We hear lots of hype about successful crowdfunds – but what we don’t hear is the behind the scenes work involved and actually how draining it is, it can be relentless.
Because most people tend to only crowdfund once, they are not prepared for the ongoing madness that just can’t let up until the end. Moreover, you’ll probably be trying to fit the crowdfund around your job, which means you’ll be putting in twice as much work, time and effort.
Speaking from experience here though we supported projects on our original platform, it wasn’t until we actually carried out a live crowdfunding campaign did we had any idea of the commitment, energy and early mornings that were involved. So, here are some tips to manage the drain.
Work out exactly how much you are trying to raise and over what period of time. We chose 80 days for the Nucoco campaign. That’s 80 days of tweeting, facebooking, writing thank you emails and updates to donors, very draining. From one SoLoCo account alone, over 3000 Tweets were sent during the campaign.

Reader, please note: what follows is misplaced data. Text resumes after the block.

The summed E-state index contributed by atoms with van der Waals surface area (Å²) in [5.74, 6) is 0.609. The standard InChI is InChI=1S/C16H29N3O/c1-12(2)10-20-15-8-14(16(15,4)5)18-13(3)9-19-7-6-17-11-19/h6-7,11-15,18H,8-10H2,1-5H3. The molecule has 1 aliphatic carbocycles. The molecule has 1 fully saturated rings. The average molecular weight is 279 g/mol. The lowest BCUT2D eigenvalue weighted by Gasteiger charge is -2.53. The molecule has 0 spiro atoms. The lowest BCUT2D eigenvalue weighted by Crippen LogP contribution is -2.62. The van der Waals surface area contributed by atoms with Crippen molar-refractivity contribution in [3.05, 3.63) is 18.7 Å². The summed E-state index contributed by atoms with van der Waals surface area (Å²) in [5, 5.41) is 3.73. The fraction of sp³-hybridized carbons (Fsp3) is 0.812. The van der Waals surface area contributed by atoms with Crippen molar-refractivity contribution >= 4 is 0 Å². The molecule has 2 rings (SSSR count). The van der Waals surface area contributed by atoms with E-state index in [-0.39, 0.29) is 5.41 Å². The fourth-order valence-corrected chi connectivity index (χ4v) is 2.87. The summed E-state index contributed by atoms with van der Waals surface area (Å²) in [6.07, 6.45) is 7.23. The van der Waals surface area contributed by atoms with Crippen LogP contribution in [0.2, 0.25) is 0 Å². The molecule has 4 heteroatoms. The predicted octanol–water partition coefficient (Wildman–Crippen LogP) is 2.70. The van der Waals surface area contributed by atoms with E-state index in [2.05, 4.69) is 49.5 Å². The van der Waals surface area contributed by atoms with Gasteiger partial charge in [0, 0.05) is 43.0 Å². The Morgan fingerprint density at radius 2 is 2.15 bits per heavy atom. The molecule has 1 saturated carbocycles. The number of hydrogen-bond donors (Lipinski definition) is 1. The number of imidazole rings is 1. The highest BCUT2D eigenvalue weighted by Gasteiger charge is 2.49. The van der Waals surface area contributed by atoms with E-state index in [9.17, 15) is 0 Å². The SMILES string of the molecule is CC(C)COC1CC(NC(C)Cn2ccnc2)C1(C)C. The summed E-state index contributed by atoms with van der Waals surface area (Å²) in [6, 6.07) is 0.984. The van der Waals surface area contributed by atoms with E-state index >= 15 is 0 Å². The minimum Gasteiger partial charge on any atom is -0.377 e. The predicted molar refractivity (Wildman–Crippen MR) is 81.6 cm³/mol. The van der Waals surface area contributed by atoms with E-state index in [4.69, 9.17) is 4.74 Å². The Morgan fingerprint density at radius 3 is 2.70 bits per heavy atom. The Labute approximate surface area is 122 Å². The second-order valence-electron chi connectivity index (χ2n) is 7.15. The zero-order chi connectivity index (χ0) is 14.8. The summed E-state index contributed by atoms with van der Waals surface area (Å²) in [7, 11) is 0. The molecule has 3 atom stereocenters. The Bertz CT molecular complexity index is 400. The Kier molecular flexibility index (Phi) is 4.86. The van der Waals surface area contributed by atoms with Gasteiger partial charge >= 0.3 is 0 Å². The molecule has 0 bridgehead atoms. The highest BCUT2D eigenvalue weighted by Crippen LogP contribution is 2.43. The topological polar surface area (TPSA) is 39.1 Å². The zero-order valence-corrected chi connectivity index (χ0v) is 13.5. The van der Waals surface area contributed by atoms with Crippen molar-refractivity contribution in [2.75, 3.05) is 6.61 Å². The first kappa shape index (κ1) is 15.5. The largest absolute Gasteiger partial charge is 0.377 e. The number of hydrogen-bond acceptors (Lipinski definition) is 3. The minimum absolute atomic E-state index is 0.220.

Ensure your Comms plan is flexible. If you’re getting fatigued with your messaging you can be sure that your followers are too. Early on we could see the tell-tale signs of boredom and worked out how we could change our messaging; putting out a photo campaign, focusing more on filming, doing a series of funny tweets, conversing more with our donors (that always made us feel better!)
Have lots of people to help out. Share the load. Be aware if one of the team is burning out.
Have a laugh. Don’t forget, its about engaging people and humour is often a great way to get your messages across.
Have team bonding sessions. Go to the pub. Go out, let your hair down, have a laugh.
Book some time out after the crowdfund. This is vital, you’ll need it. We were up at 7am every morning tweeting, including Saturdays and Sundays. It might be draining – but the pure adrenalin at the end is worth it.
Next up: E for Evangelise